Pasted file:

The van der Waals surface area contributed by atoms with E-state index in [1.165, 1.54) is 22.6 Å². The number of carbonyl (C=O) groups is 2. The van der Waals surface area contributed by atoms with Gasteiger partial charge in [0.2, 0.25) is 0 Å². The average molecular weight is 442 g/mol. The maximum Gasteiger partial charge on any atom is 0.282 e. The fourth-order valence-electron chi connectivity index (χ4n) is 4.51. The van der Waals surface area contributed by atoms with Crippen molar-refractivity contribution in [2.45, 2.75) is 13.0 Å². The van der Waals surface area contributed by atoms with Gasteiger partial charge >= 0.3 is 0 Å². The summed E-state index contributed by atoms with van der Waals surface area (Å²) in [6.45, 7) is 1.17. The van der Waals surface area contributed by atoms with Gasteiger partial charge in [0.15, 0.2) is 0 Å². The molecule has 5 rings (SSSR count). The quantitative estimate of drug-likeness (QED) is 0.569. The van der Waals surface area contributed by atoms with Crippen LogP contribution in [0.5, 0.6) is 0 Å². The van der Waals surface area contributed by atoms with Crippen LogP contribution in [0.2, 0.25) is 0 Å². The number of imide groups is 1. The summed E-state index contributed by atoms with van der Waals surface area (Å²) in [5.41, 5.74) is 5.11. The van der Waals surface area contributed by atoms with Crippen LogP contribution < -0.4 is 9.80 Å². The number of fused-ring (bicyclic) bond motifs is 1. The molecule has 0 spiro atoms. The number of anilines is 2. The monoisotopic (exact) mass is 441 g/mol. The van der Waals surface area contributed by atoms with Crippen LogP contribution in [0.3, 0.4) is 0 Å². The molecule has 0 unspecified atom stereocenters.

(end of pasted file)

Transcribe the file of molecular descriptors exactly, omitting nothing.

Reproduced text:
The van der Waals surface area contributed by atoms with E-state index in [1.165, 1.54) is 22.6 Å². The number of carbonyl (C=O) groups is 2. The van der Waals surface area contributed by atoms with Gasteiger partial charge in [0.2, 0.25) is 0 Å². The average molecular weight is 442 g/mol. The maximum Gasteiger partial charge on any atom is 0.282 e. The fourth-order valence-electron chi connectivity index (χ4n) is 4.51. The van der Waals surface area contributed by atoms with Crippen molar-refractivity contribution in [2.45, 2.75) is 13.0 Å². The van der Waals surface area contributed by atoms with Gasteiger partial charge >= 0.3 is 0 Å². The summed E-state index contributed by atoms with van der Waals surface area (Å²) in [6.45, 7) is 1.17. The van der Waals surface area contributed by atoms with Gasteiger partial charge in [0.15, 0.2) is 0 Å². The molecule has 5 rings (SSSR count). The quantitative estimate of drug-likeness (QED) is 0.569. The van der Waals surface area contributed by atoms with Crippen LogP contribution in [0.5, 0.6) is 0 Å². The van der Waals surface area contributed by atoms with Crippen LogP contribution in [0.2, 0.25) is 0 Å². The number of imide groups is 1. The summed E-state index contributed by atoms with van der Waals surface area (Å²) in [5.41, 5.74) is 5.11. The van der Waals surface area contributed by atoms with Crippen LogP contribution < -0.4 is 9.80 Å². The number of fused-ring (bicyclic) bond motifs is 1. The molecule has 0 spiro atoms. The number of anilines is 2. The monoisotopic (exact) mass is 441 g/mol. The van der Waals surface area contributed by atoms with Crippen LogP contribution in [0.3, 0.4) is 0 Å². The molecule has 0 unspecified atom stereocenters.